Signs: An Introduction to Semiotics

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University of Toronto Press, 2001 - Literary Criticism - 193 pages
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The interpretive science of semiotics offers powerful analytical tools for the application of many disciplines to the study of perception. Semiotics is the study of signs, and as such, is of relevance to a wide spectrum of scholars and professionals, including social scientists, psychologists, artists, graphic designers, and students of literature. Semiosis - the production and interpretation of linguistic and visual signs - is innate to human beings of all societies. From the simplest of hand gestures to the most complex diagrams and charts, the sign is key to the communication of ideas. Thomas A. Sebeok examines, in an engaging, readable style, how the sign mediates between bodily experience and abstract thought.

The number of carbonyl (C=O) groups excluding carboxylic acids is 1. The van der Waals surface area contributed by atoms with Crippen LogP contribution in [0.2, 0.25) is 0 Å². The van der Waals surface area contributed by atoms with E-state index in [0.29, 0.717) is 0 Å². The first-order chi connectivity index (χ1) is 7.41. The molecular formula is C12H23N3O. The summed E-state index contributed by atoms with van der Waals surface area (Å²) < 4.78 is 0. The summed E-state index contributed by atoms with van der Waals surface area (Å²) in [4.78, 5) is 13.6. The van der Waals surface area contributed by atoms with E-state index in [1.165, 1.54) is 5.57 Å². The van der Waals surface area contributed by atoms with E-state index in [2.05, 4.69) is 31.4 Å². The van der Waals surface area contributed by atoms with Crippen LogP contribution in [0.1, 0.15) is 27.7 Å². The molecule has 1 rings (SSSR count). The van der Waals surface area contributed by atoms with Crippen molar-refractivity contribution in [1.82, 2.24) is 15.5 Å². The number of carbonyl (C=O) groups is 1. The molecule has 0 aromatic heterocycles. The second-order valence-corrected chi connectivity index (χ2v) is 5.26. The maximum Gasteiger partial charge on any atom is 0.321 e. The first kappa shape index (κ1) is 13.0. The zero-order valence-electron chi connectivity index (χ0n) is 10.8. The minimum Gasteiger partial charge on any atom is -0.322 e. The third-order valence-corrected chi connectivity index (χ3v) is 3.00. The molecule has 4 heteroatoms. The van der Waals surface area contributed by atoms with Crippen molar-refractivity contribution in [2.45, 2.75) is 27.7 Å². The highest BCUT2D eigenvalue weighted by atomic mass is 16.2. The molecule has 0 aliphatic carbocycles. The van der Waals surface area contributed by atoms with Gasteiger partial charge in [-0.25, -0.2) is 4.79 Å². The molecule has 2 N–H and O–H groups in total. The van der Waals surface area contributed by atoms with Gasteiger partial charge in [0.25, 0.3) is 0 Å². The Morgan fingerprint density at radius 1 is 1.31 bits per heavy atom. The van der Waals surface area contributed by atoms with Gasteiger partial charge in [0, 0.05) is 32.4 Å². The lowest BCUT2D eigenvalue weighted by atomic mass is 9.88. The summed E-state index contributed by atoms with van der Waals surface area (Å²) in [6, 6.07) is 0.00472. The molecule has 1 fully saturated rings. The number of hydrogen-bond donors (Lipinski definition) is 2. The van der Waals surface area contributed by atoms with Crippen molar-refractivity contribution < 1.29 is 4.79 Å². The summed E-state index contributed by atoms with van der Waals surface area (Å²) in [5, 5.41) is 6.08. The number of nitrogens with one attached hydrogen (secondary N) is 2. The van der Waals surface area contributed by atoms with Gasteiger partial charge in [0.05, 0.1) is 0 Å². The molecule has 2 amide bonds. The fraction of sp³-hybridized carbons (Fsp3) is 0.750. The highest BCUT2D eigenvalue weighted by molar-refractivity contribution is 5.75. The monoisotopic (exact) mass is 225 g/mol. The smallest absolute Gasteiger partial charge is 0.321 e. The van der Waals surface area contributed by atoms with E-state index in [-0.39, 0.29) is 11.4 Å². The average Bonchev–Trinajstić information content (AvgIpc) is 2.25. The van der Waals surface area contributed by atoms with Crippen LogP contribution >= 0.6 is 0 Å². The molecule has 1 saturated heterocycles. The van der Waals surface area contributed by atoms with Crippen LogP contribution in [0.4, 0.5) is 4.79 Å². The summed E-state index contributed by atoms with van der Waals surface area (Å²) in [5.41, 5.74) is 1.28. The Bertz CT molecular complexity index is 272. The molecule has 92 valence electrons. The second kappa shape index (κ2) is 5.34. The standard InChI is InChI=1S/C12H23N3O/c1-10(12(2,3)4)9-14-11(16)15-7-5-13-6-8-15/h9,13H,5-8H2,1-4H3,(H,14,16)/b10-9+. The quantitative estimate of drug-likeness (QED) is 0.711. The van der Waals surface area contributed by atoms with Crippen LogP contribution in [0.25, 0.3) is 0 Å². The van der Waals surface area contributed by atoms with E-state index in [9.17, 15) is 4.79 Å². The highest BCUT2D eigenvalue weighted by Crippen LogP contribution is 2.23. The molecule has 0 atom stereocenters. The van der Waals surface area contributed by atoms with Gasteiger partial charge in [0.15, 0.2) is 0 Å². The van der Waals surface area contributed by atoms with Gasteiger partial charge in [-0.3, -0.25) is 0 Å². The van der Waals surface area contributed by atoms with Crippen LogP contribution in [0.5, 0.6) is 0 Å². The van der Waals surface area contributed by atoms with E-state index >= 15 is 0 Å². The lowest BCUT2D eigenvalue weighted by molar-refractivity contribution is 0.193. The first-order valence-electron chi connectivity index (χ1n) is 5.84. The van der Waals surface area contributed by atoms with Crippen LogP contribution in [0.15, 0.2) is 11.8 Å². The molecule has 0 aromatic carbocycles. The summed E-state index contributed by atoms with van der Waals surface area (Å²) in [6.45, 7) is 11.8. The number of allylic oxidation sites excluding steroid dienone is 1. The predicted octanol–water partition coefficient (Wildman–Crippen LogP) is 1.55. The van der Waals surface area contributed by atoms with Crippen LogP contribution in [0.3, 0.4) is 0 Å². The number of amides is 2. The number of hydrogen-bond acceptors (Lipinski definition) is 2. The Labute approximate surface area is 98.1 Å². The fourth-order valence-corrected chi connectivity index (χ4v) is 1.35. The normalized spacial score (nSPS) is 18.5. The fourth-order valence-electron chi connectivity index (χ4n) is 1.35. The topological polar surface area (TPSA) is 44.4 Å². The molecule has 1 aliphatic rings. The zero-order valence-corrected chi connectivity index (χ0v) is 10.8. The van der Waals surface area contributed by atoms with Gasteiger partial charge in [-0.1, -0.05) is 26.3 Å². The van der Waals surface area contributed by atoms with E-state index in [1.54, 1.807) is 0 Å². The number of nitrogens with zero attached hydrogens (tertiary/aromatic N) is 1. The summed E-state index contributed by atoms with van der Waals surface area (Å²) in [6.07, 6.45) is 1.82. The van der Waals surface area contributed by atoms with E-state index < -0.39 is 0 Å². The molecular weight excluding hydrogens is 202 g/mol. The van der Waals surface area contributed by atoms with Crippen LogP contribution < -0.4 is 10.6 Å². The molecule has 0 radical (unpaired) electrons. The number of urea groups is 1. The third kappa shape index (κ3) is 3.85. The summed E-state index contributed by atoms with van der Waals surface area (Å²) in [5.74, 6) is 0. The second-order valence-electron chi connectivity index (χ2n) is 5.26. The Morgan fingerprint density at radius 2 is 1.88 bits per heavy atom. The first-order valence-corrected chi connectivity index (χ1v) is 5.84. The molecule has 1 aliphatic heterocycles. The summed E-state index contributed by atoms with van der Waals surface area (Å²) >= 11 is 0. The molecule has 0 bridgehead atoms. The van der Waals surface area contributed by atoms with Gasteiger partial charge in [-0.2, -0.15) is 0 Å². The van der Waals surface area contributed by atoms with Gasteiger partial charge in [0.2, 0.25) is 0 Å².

This updated second edition of Signs combines some of Sebeok's most important essays with a new general introduction, introductory passages at the outset of each chapter, a glossary, and brief biographies of the major semioticians. From an overview of the discipline to a more detailed exploration of sign categories, the author powerfully demonstrates the co-dependency of verbal and non-verbal communication.

Aimed primarily at undergraduate and graduate students, this engaging book also has plenty to offer any general reader who is interested in exploring and analyzing the complex sign systems we so often take for granted.

 

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Contents

2
25
3
39
4
65
5
83
6
103
8
127
9
139
Bibliography
159
Index
187
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About the author (2001)

Thomas A. Sebeok is Distinguished Professor Emeritus of Linguistics and Semiotics at Indiana University. He has written numerous articles and books, and is world-renowned as an authority on semiotics.

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